Food protein-induced enterocolitis syndrome

Jean Christoph Caubet, Antonella Cianferoni, Marion Groetch, Anna Nowak-Wegrzyn

Research output: Contribution to journalReview articlepeer-review

26 Scopus citations


Food protein-induced enterocolitis syndrome (FPIES) is a non-IgE-mediated gastrointestinal food allergic disorder that has gained a major interest the past decade. FPIES prevalence, which still needs to be accurately determine in different populations, appears to be higher than previously thought (ie up to 0.7% in infants in the 1st year of life). FPIES to seafood in adults is also increasingly reported; limited data suggest that adult FPIES is most commonly triggered by shellfish, tends to affect females more than men, is characterized by a significant delay in diagnosis and a prolonged course. The first international consensus guidelines on diagnosis and management of FPIES have been published in 2017, proposing new diagnostic criteria as well as new criteria for a positive oral food challenge. However, there is a need to develop new biomarkers to improve the diagnosis and management of FPIES patients, and this requires a better understanding of the pathophysiology. Recently, the role of T cells has been questioned and a major role of innate immune cells has been suggested in acute FPIES. Regarding the treatment of acute FPIES reaction, ondansetron has emerged as an adjunct to intravenous rehydration in moderate-severe reactions and as a first-line treatment in mild reactions. Important information regarding the nutritional management of FPIES patients that might be complex has also been provided in the international guidelines. In this review, we discuss recent advances regarding all those different aspects.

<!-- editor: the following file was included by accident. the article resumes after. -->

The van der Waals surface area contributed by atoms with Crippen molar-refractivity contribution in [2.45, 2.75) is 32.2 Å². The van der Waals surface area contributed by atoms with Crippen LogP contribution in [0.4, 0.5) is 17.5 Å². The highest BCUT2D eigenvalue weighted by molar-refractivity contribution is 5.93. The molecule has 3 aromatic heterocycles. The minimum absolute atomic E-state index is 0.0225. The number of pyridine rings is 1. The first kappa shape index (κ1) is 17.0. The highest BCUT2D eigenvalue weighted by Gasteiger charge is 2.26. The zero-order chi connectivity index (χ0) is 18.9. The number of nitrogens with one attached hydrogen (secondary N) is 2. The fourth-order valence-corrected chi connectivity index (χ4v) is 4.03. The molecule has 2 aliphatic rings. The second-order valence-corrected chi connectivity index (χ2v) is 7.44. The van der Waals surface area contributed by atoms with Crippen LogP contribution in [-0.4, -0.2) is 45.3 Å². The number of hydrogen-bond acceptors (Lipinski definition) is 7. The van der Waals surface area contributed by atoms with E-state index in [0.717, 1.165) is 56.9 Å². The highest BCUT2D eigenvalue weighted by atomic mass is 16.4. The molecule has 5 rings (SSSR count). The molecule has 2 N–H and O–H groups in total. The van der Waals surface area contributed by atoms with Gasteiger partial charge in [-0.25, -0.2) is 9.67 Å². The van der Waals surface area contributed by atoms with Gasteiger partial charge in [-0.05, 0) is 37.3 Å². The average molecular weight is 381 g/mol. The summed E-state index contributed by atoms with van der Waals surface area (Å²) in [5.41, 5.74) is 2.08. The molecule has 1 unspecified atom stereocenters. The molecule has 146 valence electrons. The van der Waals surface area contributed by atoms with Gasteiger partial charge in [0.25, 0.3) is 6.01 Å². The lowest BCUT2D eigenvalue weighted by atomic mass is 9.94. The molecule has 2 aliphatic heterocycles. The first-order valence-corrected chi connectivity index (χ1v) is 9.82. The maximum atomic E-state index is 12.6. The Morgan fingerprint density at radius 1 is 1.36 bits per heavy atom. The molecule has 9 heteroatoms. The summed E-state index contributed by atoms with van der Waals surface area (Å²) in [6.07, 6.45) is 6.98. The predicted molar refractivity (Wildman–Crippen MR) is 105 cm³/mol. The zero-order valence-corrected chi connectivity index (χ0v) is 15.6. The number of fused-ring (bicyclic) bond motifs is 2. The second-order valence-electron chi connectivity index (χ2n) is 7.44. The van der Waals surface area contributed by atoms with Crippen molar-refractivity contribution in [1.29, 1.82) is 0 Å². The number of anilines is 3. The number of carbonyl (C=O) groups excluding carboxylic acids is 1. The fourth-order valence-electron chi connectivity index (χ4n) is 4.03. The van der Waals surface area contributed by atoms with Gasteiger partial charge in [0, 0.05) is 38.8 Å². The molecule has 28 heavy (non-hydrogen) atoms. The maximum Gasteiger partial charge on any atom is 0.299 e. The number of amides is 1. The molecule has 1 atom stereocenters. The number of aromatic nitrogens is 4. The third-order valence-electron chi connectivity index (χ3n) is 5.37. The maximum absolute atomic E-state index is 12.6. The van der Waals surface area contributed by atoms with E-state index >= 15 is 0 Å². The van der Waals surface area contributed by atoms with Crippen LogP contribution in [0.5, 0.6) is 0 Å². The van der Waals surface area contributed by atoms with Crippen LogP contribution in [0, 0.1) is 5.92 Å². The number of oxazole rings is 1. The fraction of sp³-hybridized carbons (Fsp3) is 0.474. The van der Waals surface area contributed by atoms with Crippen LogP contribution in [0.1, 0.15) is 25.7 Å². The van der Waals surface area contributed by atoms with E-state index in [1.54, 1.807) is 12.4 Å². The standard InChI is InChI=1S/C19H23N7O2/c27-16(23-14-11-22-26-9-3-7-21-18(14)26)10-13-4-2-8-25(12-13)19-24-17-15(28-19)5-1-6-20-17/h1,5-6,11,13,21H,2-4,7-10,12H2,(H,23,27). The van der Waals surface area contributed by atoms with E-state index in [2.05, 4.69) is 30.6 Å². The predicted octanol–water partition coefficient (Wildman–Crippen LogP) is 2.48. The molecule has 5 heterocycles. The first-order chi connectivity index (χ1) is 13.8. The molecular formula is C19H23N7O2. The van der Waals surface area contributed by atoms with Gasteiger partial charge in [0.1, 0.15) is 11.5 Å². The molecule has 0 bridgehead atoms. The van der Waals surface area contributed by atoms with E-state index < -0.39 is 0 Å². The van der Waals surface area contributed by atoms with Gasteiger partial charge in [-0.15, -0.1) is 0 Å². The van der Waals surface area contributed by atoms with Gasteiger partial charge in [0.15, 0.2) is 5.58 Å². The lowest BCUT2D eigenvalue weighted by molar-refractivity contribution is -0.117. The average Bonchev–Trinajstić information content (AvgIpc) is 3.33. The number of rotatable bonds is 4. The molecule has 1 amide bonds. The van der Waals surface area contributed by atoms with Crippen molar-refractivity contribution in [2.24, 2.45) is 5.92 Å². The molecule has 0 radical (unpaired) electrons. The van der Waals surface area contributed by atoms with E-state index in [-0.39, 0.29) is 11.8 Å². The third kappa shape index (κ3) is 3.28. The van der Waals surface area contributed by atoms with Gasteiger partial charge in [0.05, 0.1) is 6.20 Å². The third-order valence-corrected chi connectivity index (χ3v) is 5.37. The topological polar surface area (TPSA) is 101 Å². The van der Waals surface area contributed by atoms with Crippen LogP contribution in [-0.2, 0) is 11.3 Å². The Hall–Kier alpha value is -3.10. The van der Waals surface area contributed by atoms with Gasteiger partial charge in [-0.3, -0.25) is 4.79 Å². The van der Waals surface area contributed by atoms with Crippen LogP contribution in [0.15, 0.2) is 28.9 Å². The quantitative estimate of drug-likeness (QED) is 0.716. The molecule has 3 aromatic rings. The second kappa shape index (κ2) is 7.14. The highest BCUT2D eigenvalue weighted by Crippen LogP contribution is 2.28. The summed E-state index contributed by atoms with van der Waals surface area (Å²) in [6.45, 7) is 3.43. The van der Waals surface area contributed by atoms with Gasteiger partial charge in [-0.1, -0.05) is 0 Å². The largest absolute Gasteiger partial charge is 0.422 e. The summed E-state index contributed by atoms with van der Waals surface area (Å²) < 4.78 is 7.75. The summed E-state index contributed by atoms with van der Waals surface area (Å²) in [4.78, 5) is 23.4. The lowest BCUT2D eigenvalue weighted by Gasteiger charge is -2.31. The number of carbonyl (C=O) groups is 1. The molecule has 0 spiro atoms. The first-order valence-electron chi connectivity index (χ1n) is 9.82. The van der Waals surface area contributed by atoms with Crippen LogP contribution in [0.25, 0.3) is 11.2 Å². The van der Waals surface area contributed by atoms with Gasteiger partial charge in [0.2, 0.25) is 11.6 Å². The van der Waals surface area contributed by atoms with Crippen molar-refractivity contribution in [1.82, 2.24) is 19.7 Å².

Original languageEnglish
Pages (from-to)1178-1190
Number of pages13
JournalClinical and Experimental Allergy
Issue number9
StatePublished - 2019


  • children
  • food allergy
  • food protein-induced enterocolitis syndrome
  • guidelines


Dive into the research topics of 'Food protein-induced enterocolitis syndrome'. Together they form a unique fingerprint.

Cite this